Why Is My Rabbit Eating Its Poop?

“Why is my rabbit eating its own poop?” This is a question I often hear from other rabbit owners. There is a logical reason and purpose for this action. Your rabbit excretes two kinds of poops, one is for wastes and the other is for nutrients needed. These droppings are called cecotropes.  Unlike most other mammals, lagomorphs (including domestic rabbits) produce two types of droppings, fecal pellets (the round, dry ones you usually see in the litterbox) and cecotropes. The latter are produced in a region of the rabbit’s digestive tract called the cecum, a blind-end pouch located at the junction of the small and large intestines. The cecum contains a natural community of bacteria and fungi that provide essential nutrients and may even protect the rabbit from potentially harmful pathogens.

To put simply, cecotropes, also called “night feces,” and are the material resulting from the fermentation of food in a part of the digestive system called the “cecum.”  The cecotropes have plenty of nutrients that your rabbit needs, and that can’t be supplemented by anything else on the market. It is very important that you look at your rabbit’s stool and pay attention that your rabbit is producing the two kinds of poops. I should point out that rabbits usually produce cecotropes at night, but if you see a soft wet looking poop (not runny poops – that indicates your bun is sick), most likely then it is cecotropes.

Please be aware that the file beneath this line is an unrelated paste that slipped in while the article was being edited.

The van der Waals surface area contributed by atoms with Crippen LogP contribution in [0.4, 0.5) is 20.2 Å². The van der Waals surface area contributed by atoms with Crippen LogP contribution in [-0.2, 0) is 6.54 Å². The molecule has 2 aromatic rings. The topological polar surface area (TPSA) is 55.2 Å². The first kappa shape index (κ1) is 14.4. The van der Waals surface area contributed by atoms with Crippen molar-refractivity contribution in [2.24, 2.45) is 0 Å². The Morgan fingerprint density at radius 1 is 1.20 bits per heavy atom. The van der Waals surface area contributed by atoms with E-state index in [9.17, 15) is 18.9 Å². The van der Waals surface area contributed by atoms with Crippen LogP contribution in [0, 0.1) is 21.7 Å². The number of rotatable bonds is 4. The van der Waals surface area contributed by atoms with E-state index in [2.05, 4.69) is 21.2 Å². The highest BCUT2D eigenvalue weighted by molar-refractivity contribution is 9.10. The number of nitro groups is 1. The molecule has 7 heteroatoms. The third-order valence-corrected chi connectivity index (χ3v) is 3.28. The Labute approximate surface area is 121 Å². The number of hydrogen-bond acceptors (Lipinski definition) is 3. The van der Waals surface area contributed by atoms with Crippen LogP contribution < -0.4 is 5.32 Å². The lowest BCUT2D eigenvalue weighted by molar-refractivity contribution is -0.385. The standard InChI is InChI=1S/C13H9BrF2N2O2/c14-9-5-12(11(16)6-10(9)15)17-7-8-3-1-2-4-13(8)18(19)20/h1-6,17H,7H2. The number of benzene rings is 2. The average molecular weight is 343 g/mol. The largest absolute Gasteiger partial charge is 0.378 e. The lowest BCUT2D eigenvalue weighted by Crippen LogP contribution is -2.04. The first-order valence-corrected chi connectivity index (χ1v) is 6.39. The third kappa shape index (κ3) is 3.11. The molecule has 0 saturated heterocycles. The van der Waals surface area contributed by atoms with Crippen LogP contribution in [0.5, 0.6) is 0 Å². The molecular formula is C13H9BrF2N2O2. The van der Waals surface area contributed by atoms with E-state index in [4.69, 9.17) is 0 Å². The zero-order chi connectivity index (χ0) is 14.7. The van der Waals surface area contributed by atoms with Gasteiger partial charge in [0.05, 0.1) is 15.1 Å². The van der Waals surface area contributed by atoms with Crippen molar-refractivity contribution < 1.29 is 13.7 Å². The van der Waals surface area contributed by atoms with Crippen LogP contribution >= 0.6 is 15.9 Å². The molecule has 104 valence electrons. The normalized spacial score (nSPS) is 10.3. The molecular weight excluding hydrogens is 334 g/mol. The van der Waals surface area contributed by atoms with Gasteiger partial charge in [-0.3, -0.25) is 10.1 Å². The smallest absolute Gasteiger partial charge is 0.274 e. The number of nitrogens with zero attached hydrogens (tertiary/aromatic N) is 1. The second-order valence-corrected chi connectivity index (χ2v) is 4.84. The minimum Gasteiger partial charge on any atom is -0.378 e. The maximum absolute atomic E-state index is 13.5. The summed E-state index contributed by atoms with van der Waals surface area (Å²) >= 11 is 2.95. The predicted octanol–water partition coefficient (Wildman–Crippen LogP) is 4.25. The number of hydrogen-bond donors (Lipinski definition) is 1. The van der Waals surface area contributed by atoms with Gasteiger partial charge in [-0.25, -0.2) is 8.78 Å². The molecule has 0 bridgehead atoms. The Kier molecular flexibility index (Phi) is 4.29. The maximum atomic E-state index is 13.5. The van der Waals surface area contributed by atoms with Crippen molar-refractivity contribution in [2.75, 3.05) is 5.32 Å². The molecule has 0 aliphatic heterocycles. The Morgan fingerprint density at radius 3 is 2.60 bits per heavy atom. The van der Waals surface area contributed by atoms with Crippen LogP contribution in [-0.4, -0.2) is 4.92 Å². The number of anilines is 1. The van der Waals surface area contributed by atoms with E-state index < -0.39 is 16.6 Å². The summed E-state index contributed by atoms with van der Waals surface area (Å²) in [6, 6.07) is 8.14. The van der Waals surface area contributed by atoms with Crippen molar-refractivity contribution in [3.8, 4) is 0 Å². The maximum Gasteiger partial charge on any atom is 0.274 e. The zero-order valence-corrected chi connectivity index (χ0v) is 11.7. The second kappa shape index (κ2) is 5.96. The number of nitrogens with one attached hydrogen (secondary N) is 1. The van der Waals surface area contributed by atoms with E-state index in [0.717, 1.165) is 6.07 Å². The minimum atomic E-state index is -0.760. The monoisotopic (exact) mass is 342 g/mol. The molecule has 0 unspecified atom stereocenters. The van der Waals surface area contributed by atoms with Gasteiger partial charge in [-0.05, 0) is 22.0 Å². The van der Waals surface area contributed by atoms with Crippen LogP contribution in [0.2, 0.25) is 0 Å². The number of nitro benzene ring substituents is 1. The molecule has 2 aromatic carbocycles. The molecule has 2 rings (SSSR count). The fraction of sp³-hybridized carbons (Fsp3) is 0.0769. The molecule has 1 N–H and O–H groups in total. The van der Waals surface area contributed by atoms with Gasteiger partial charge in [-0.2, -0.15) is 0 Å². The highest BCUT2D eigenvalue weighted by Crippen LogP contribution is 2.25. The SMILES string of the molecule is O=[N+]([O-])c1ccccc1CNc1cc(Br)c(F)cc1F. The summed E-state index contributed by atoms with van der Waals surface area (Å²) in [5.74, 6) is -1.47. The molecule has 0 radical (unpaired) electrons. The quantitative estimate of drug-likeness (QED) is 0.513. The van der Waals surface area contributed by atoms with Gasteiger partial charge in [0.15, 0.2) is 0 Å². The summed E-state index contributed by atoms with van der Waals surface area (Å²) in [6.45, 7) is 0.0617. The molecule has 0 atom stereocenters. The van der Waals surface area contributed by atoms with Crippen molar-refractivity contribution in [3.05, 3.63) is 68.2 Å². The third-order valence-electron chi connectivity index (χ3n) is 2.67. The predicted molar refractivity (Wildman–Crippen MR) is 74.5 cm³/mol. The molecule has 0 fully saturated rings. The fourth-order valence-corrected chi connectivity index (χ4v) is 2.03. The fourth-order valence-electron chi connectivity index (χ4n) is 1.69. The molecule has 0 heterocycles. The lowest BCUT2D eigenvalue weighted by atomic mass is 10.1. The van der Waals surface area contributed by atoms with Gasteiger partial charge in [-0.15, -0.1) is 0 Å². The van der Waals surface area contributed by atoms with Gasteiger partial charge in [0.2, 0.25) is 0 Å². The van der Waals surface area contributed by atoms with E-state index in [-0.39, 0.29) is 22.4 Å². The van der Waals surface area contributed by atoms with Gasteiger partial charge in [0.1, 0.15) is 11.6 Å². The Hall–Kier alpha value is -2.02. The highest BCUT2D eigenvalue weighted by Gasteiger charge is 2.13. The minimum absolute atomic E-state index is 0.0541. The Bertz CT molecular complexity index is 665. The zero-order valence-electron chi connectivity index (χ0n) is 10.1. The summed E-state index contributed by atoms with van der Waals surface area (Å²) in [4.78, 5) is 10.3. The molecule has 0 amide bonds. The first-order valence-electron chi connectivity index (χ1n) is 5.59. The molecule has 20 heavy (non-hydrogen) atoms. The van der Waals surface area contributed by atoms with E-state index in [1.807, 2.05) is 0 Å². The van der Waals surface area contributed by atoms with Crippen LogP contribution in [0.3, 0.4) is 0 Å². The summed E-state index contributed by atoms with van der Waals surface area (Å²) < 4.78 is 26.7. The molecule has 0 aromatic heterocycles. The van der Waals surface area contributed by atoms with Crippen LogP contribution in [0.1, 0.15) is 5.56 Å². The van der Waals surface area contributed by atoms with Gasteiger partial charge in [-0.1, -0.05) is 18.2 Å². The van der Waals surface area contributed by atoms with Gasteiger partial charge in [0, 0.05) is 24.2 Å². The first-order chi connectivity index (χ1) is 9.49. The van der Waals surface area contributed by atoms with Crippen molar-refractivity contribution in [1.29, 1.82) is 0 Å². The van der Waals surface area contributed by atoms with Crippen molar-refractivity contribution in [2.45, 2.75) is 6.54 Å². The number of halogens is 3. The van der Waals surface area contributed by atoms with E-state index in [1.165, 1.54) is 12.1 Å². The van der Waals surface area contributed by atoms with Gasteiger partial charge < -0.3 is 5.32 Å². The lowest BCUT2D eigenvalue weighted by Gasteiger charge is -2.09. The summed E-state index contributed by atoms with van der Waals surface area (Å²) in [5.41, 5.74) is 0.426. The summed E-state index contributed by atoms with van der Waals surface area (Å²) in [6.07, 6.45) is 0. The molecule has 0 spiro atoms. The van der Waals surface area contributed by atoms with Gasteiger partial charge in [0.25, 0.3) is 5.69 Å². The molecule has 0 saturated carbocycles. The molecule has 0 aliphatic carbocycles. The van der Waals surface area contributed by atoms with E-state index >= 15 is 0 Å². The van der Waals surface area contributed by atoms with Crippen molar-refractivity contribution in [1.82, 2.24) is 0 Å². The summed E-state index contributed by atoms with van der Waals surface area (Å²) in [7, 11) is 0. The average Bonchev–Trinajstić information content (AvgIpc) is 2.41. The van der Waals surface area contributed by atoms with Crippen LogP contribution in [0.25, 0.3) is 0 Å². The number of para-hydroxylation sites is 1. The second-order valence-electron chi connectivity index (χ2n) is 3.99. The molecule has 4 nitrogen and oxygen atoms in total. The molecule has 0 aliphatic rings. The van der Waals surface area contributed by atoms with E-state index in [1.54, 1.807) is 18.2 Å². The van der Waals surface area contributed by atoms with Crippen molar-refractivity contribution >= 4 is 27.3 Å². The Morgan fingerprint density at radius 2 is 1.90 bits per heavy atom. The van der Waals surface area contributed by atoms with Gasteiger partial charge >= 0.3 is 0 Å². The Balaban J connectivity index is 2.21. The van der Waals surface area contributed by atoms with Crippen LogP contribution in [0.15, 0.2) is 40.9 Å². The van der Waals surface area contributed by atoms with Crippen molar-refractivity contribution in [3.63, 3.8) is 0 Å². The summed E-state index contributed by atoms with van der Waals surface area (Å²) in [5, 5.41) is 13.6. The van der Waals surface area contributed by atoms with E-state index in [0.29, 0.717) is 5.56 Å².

A rabbit may produce cecotropes at various times during the day, and this periodicity may vary from rabbit to rabbit. Some produce cecotropes in the late morning, some in the late afternoon, and some at night. In any case, they usually do this when you’re not watching. This might be why some people refer to cecotropes as “night droppings,” though cecotropes are not always produced at night.

How does the rabbit get those essential nutrients?

She eats the cecotropes as they exit the anus. The rabbits blissful expression when she’s engaging in cecotrophy (the ingestion of cecotropes) will tell you that she finds this anything but disgusting. In fact, rabbits deprived of their cecotropes will eventually succumb to malnutrition. Cecotropes are not feces. They are nutrient-packed dietary items essential to your companion rabbit’s good health.

What do cecotropes look like?

Cecotropes are smaller, softer, and more moist than the hard fecal pellets. They are covered with greenish mucus, which makes them stick together. They are a group of soft squishy pellets that are stuck together in a way that resembles a blackberry. They are dark brown, almost black, in colour and a coating of mucus gives them a glossy appearance.

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